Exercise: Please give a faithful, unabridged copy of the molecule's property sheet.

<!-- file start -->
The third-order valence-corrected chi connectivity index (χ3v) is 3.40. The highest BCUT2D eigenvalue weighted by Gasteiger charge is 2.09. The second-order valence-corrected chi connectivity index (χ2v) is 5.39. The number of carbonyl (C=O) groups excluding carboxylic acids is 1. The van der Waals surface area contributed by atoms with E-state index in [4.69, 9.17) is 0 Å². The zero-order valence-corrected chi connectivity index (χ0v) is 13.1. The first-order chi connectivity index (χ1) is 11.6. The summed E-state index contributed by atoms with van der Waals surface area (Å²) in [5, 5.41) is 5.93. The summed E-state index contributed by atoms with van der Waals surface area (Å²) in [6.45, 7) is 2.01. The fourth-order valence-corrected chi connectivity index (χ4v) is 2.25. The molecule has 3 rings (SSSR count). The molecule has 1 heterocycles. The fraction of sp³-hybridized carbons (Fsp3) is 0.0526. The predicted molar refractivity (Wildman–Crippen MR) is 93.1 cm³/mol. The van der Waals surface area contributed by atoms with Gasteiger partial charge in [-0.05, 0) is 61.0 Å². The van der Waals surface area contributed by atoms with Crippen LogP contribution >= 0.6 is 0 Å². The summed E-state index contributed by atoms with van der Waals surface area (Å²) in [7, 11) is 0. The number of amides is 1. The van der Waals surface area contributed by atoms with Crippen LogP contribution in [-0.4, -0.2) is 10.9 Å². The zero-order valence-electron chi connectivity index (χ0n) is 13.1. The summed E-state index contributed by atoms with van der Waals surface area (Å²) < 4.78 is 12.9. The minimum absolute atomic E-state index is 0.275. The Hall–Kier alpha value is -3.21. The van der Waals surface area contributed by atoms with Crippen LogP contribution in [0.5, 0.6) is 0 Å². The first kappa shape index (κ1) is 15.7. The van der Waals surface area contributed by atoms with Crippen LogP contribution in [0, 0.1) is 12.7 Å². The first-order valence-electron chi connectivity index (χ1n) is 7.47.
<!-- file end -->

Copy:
The third-order valence-corrected chi connectivity index (χ3v) is 3.40. The highest BCUT2D eigenvalue weighted by Gasteiger charge is 2.09. The second-order valence-corrected chi connectivity index (χ2v) is 5.39. The number of carbonyl (C=O) groups excluding carboxylic acids is 1. The van der Waals surface area contributed by atoms with E-state index in [4.69, 9.17) is 0 Å². The zero-order valence-corrected chi connectivity index (χ0v) is 13.1. The first-order chi connectivity index (χ1) is 11.6. The summed E-state index contributed by atoms with van der Waals surface area (Å²) in [5, 5.41) is 5.93. The summed E-state index contributed by atoms with van der Waals surface area (Å²) in [6.45, 7) is 2.01. The fourth-order valence-corrected chi connectivity index (χ4v) is 2.25. The molecule has 3 rings (SSSR count). The molecule has 1 heterocycles. The fraction of sp³-hybridized carbons (Fsp3) is 0.0526. The predicted molar refractivity (Wildman–Crippen MR) is 93.1 cm³/mol. The van der Waals surface area contributed by atoms with Gasteiger partial charge in [-0.05, 0) is 61.0 Å². The van der Waals surface area contributed by atoms with Crippen LogP contribution >= 0.6 is 0 Å². The summed E-state index contributed by atoms with van der Waals surface area (Å²) in [7, 11) is 0. The number of amides is 1. The van der Waals surface area contributed by atoms with Crippen LogP contribution in [-0.4, -0.2) is 10.9 Å². The zero-order valence-electron chi connectivity index (χ0n) is 13.1. The summed E-state index contributed by atoms with van der Waals surface area (Å²) < 4.78 is 12.9. The minimum absolute atomic E-state index is 0.275. The Hall–Kier alpha value is -3.21. The van der Waals surface area contributed by atoms with Crippen LogP contribution in [0.5, 0.6) is 0 Å². The first kappa shape index (κ1) is 15.7. The van der Waals surface area contributed by atoms with Crippen LogP contribution in [0, 0.1) is 12.7 Å². The first-order valence-electron chi connectivity index (χ1n) is 7.47.